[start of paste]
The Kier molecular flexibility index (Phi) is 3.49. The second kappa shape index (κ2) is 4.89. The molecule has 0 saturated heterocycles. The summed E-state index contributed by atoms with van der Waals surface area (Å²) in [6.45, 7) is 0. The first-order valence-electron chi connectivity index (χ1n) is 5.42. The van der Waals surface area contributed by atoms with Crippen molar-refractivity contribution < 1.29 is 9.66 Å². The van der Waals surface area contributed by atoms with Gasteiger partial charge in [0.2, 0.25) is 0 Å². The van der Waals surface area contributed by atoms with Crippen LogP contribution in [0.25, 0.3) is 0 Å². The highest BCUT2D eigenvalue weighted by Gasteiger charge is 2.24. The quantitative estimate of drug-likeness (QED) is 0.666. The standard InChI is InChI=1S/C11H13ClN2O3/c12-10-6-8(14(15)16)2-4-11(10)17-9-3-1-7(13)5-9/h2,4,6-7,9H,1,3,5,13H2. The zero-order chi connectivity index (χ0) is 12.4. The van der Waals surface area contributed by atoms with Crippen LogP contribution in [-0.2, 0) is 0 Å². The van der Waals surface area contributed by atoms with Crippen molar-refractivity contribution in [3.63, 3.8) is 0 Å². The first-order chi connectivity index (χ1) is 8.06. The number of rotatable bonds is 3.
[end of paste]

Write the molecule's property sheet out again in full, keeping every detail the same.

The Kier molecular flexibility index (Phi) is 3.49. The second kappa shape index (κ2) is 4.89. The molecule has 0 saturated heterocycles. The summed E-state index contributed by atoms with van der Waals surface area (Å²) in [6.45, 7) is 0. The first-order valence-electron chi connectivity index (χ1n) is 5.42. The van der Waals surface area contributed by atoms with Crippen molar-refractivity contribution < 1.29 is 9.66 Å². The van der Waals surface area contributed by atoms with Gasteiger partial charge in [0.2, 0.25) is 0 Å². The van der Waals surface area contributed by atoms with Crippen LogP contribution in [0.25, 0.3) is 0 Å². The highest BCUT2D eigenvalue weighted by Gasteiger charge is 2.24. The quantitative estimate of drug-likeness (QED) is 0.666. The standard InChI is InChI=1S/C11H13ClN2O3/c12-10-6-8(14(15)16)2-4-11(10)17-9-3-1-7(13)5-9/h2,4,6-7,9H,1,3,5,13H2. The zero-order chi connectivity index (χ0) is 12.4. The van der Waals surface area contributed by atoms with Crippen LogP contribution in [-0.2, 0) is 0 Å². The van der Waals surface area contributed by atoms with Crippen molar-refractivity contribution in [3.63, 3.8) is 0 Å². The first-order chi connectivity index (χ1) is 8.06. The number of rotatable bonds is 3.